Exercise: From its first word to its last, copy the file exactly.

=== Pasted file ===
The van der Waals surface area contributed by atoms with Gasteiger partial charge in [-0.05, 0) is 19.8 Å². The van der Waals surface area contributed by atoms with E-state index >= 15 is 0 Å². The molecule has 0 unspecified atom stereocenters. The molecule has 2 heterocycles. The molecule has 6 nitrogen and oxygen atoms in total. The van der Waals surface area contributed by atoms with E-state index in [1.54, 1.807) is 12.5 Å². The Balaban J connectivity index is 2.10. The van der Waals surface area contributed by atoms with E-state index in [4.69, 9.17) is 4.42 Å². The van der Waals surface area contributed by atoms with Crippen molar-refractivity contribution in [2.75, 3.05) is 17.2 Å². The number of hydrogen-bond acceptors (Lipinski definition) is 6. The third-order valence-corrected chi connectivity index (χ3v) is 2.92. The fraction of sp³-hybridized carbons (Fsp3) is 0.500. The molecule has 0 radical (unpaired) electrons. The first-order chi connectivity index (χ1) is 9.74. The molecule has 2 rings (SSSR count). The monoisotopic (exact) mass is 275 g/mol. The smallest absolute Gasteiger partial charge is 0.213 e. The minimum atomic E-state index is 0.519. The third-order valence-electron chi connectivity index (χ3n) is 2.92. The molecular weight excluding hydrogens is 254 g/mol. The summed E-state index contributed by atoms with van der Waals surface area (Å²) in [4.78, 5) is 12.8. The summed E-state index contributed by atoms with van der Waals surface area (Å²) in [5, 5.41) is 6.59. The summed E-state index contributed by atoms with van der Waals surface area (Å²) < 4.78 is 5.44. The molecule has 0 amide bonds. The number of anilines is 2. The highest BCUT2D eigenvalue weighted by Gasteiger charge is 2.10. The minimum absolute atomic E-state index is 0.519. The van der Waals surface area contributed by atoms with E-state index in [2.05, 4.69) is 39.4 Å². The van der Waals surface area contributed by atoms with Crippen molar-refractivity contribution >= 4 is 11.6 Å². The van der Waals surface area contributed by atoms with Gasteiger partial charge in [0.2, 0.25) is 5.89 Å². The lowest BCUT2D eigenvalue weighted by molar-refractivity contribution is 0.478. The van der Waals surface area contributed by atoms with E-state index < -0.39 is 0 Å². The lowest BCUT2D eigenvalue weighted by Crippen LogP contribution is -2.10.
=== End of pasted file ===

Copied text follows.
The van der Waals surface area contributed by atoms with Gasteiger partial charge in [-0.05, 0) is 19.8 Å². The van der Waals surface area contributed by atoms with E-state index >= 15 is 0 Å². The molecule has 0 unspecified atom stereocenters. The molecule has 2 heterocycles. The molecule has 6 nitrogen and oxygen atoms in total. The van der Waals surface area contributed by atoms with E-state index in [1.54, 1.807) is 12.5 Å². The Balaban J connectivity index is 2.10. The van der Waals surface area contributed by atoms with E-state index in [4.69, 9.17) is 4.42 Å². The van der Waals surface area contributed by atoms with Crippen molar-refractivity contribution in [2.75, 3.05) is 17.2 Å². The number of hydrogen-bond acceptors (Lipinski definition) is 6. The third-order valence-corrected chi connectivity index (χ3v) is 2.92. The fraction of sp³-hybridized carbons (Fsp3) is 0.500. The molecule has 0 radical (unpaired) electrons. The first-order chi connectivity index (χ1) is 9.74. The molecule has 2 rings (SSSR count). The monoisotopic (exact) mass is 275 g/mol. The smallest absolute Gasteiger partial charge is 0.213 e. The minimum atomic E-state index is 0.519. The third-order valence-electron chi connectivity index (χ3n) is 2.92. The molecular weight excluding hydrogens is 254 g/mol. The summed E-state index contributed by atoms with van der Waals surface area (Å²) in [4.78, 5) is 12.8. The summed E-state index contributed by atoms with van der Waals surface area (Å²) in [5, 5.41) is 6.59. The summed E-state index contributed by atoms with van der Waals surface area (Å²) < 4.78 is 5.44. The molecule has 0 amide bonds. The number of anilines is 2. The highest BCUT2D eigenvalue weighted by Gasteiger charge is 2.10. The minimum absolute atomic E-state index is 0.519. The van der Waals surface area contributed by atoms with E-state index in [2.05, 4.69) is 39.4 Å². The van der Waals surface area contributed by atoms with Crippen molar-refractivity contribution >= 4 is 11.6 Å². The van der Waals surface area contributed by atoms with Gasteiger partial charge in [0.2, 0.25) is 5.89 Å². The lowest BCUT2D eigenvalue weighted by molar-refractivity contribution is 0.478. The van der Waals surface area contributed by atoms with E-state index < -0.39 is 0 Å². The lowest BCUT2D eigenvalue weighted by Crippen LogP contribution is -2.10.